Soumya Bhattacharya has a nice piece on the inherently racist nature of Indians. Our society's general "preference" for fair skin is fairly obvious to anyone who has come across any matrimonial pages in newspapers. Apart from this, the implicit assumptions about certain communities like people from the north-east is quite revolting as is obvious from this article.

I had a chat with my dad on this topic and outside the numerous examples we could think of within our family, he recounted a story from his bachelor days. Those were the days when Bhilai had a constant inflow of people from Russia who came for short stints at the Steel Plant. There was a separate colony called Russian Complex (the name and the colony still exist) especially for the Russian people. Of course, there were Indians as well as other foreigners who stayed in the colony as well. During one of the summers, a group of Nigerians had also come for a training stint along with the Russians. My dad does not recall any untoward incident as such during their stay. However, on the day of their farewell, one of the Nigerians went on stage to give a farewell speech. After thanking all the people for being nice to them, he mentioned that while there were a lot of managers who invited the Russians to their homes for lunch or dinner, none of the Nigerians received a single invitation to any of the homes. I wonder how many people in the audience really would have got pinched when he said that. Would they have even cared about what the Nigerians think? While there may be no answers to these questions now amd the incident may have happened decades ago, but has the scenario really changed?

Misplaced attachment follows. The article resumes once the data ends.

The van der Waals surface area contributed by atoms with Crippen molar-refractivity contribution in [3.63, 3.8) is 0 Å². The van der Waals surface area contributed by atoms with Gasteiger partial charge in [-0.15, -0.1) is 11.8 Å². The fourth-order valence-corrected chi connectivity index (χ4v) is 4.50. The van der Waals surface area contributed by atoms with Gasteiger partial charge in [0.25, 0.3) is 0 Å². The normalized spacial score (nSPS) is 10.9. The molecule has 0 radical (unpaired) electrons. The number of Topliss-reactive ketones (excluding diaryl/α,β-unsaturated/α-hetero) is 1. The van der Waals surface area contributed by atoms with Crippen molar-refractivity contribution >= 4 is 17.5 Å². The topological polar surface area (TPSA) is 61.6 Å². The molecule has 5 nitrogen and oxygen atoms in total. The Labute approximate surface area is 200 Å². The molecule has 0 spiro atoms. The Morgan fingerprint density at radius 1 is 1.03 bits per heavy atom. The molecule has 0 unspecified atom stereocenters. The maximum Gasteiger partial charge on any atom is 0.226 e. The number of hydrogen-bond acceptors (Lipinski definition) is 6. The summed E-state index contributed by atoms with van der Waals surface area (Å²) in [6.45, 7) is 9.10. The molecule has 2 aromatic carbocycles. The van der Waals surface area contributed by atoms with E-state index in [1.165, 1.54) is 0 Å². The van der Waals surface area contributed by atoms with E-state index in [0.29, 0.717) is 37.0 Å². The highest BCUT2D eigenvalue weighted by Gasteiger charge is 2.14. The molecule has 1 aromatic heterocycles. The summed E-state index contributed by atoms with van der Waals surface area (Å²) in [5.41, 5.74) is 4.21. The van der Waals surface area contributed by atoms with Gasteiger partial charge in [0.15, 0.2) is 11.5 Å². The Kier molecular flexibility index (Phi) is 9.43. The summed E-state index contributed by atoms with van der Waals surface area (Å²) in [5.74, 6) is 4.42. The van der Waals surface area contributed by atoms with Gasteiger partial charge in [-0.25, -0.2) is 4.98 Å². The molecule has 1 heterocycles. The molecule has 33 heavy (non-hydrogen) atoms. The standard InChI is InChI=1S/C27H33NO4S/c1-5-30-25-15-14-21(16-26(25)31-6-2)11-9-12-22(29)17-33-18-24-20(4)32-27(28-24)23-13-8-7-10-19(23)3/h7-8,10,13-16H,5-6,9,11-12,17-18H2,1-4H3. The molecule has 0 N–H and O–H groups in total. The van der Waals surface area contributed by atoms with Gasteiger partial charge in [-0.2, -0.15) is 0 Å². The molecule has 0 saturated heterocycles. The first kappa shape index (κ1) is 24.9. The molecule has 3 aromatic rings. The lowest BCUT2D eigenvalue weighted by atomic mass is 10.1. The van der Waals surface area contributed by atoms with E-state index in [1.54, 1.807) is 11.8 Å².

Saturday, May 10, 2008

See, I told you...

I was wondering when one of the Aussies was going to start off about Harbhajan, with the 'Turbanator' presenting such a wonderful opportunity for them to look at everyone and say - "Look, we told you so!" Here's what their skipper Ricky Ponting has to say about Bhajji.

Thanks Ricky for leaving the judgment bit to us. I do not wish to imagine a day when people like us start depending on you to form opinions about anyone. And it would definitely suit your cause to focus on your batting. Speaking of which, Australia may be touring the best possible place for any of their batters to strike form again. With Zimbabwe not competing in test cricket, there aren't too many better options than West Indies for any batting side to find some form.

With nearly half the IPL season over, it is fair to say that it has been a welcome timepass for people like me, who have nothing better to do than analyze the matches so far. I hope BCCI has better sense from now on than selling broadcasting rights to Sony Max. Their coverage has been pathetic to say the very least. The cameramen always seem to cover every part of the ground except where the ball has been hit. We are now used to missing one ball per over, thanks to the pup licking stamps and running with a tie. And can someone ask Arun Lal and Ranjith Fernando to retire from the commentary box. I can still tolerate Ravi Shastri's cliched statements but the completely redundant statements from the other two mentioned makes me want to throw the remote. One hopes that the commentators seriously do better home-work and earn their money than just spouting general gyaan which anyone who has followed even two matches of T20 would know.